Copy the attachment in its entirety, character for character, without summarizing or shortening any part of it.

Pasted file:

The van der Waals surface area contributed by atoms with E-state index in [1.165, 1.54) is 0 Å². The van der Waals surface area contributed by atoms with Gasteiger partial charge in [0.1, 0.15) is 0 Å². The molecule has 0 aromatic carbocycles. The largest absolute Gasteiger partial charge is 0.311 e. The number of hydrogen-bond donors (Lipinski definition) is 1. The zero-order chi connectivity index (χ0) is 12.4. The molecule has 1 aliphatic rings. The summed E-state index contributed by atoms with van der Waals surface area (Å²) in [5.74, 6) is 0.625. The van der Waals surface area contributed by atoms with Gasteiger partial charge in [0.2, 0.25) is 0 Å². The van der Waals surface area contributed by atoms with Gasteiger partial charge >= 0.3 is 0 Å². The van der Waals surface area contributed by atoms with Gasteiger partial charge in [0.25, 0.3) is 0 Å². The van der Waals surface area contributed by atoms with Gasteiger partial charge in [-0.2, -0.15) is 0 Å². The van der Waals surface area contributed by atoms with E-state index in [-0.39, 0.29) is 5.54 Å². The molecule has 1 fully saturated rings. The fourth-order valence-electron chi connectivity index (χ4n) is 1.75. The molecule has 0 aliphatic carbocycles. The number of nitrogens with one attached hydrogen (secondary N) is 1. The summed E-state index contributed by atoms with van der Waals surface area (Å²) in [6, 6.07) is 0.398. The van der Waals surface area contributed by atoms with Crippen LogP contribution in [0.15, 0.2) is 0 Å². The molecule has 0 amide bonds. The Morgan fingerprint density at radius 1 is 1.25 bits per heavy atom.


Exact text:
The van der Waals surface area contributed by atoms with E-state index in [1.165, 1.54) is 0 Å². The van der Waals surface area contributed by atoms with Gasteiger partial charge in [0.1, 0.15) is 0 Å². The molecule has 0 aromatic carbocycles. The largest absolute Gasteiger partial charge is 0.311 e. The number of hydrogen-bond donors (Lipinski definition) is 1. The zero-order chi connectivity index (χ0) is 12.4. The molecule has 1 aliphatic rings. The summed E-state index contributed by atoms with van der Waals surface area (Å²) in [5.74, 6) is 0.625. The van der Waals surface area contributed by atoms with Gasteiger partial charge in [0.2, 0.25) is 0 Å². The van der Waals surface area contributed by atoms with Gasteiger partial charge >= 0.3 is 0 Å². The van der Waals surface area contributed by atoms with Gasteiger partial charge in [0.25, 0.3) is 0 Å². The van der Waals surface area contributed by atoms with Gasteiger partial charge in [-0.2, -0.15) is 0 Å². The van der Waals surface area contributed by atoms with E-state index in [-0.39, 0.29) is 5.54 Å². The molecule has 1 fully saturated rings. The fourth-order valence-electron chi connectivity index (χ4n) is 1.75. The molecule has 0 aliphatic carbocycles. The number of nitrogens with one attached hydrogen (secondary N) is 1. The summed E-state index contributed by atoms with van der Waals surface area (Å²) in [6, 6.07) is 0.398. The van der Waals surface area contributed by atoms with Crippen LogP contribution in [0.15, 0.2) is 0 Å². The molecule has 0 amide bonds. The Morgan fingerprint density at radius 1 is 1.25 bits per heavy atom.